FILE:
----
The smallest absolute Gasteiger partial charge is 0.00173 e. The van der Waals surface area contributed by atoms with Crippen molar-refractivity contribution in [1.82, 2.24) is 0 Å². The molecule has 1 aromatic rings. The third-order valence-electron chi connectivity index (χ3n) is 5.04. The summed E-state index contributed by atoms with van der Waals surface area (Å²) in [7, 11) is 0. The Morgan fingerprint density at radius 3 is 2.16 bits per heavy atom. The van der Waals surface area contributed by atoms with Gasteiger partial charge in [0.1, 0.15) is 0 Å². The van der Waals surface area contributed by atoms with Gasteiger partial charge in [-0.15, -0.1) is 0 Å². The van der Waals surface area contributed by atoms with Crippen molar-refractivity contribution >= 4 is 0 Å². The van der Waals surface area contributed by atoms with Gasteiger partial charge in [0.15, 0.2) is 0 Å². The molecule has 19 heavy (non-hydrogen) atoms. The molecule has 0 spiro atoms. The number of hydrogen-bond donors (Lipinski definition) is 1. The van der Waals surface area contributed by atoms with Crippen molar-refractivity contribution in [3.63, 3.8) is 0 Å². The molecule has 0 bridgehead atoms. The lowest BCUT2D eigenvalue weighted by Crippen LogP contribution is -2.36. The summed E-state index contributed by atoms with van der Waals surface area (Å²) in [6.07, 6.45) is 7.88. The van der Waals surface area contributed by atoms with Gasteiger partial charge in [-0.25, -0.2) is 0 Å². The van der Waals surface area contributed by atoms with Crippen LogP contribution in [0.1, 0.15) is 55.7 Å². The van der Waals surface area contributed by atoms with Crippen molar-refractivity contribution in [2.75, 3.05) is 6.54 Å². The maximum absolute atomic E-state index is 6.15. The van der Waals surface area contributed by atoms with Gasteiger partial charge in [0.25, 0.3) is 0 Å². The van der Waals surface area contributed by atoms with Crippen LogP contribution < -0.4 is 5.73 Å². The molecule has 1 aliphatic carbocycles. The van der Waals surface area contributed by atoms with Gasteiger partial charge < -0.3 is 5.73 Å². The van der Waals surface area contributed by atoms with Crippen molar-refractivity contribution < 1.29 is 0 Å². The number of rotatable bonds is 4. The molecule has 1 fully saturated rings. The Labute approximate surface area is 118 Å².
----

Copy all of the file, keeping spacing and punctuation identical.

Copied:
The smallest absolute Gasteiger partial charge is 0.00173 e. The van der Waals surface area contributed by atoms with Crippen molar-refractivity contribution in [1.82, 2.24) is 0 Å². The molecule has 1 aromatic rings. The third-order valence-electron chi connectivity index (χ3n) is 5.04. The summed E-state index contributed by atoms with van der Waals surface area (Å²) in [7, 11) is 0. The Morgan fingerprint density at radius 3 is 2.16 bits per heavy atom. The van der Waals surface area contributed by atoms with Gasteiger partial charge in [0.1, 0.15) is 0 Å². The van der Waals surface area contributed by atoms with Gasteiger partial charge in [-0.15, -0.1) is 0 Å². The van der Waals surface area contributed by atoms with Crippen molar-refractivity contribution >= 4 is 0 Å². The van der Waals surface area contributed by atoms with Gasteiger partial charge in [0.15, 0.2) is 0 Å². The molecule has 19 heavy (non-hydrogen) atoms. The molecule has 0 spiro atoms. The number of hydrogen-bond donors (Lipinski definition) is 1. The van der Waals surface area contributed by atoms with Crippen molar-refractivity contribution in [3.63, 3.8) is 0 Å². The molecule has 0 bridgehead atoms. The lowest BCUT2D eigenvalue weighted by Crippen LogP contribution is -2.36. The summed E-state index contributed by atoms with van der Waals surface area (Å²) in [6.07, 6.45) is 7.88. The van der Waals surface area contributed by atoms with Gasteiger partial charge in [-0.25, -0.2) is 0 Å². The van der Waals surface area contributed by atoms with Crippen LogP contribution in [0.1, 0.15) is 55.7 Å². The van der Waals surface area contributed by atoms with Crippen molar-refractivity contribution in [2.75, 3.05) is 6.54 Å². The maximum absolute atomic E-state index is 6.15. The van der Waals surface area contributed by atoms with Gasteiger partial charge in [0.25, 0.3) is 0 Å². The van der Waals surface area contributed by atoms with Crippen LogP contribution < -0.4 is 5.73 Å². The molecule has 1 aliphatic carbocycles. The van der Waals surface area contributed by atoms with Gasteiger partial charge < -0.3 is 5.73 Å². The van der Waals surface area contributed by atoms with Crippen molar-refractivity contribution < 1.29 is 0 Å². The number of rotatable bonds is 4. The molecule has 1 fully saturated rings. The Labute approximate surface area is 118 Å².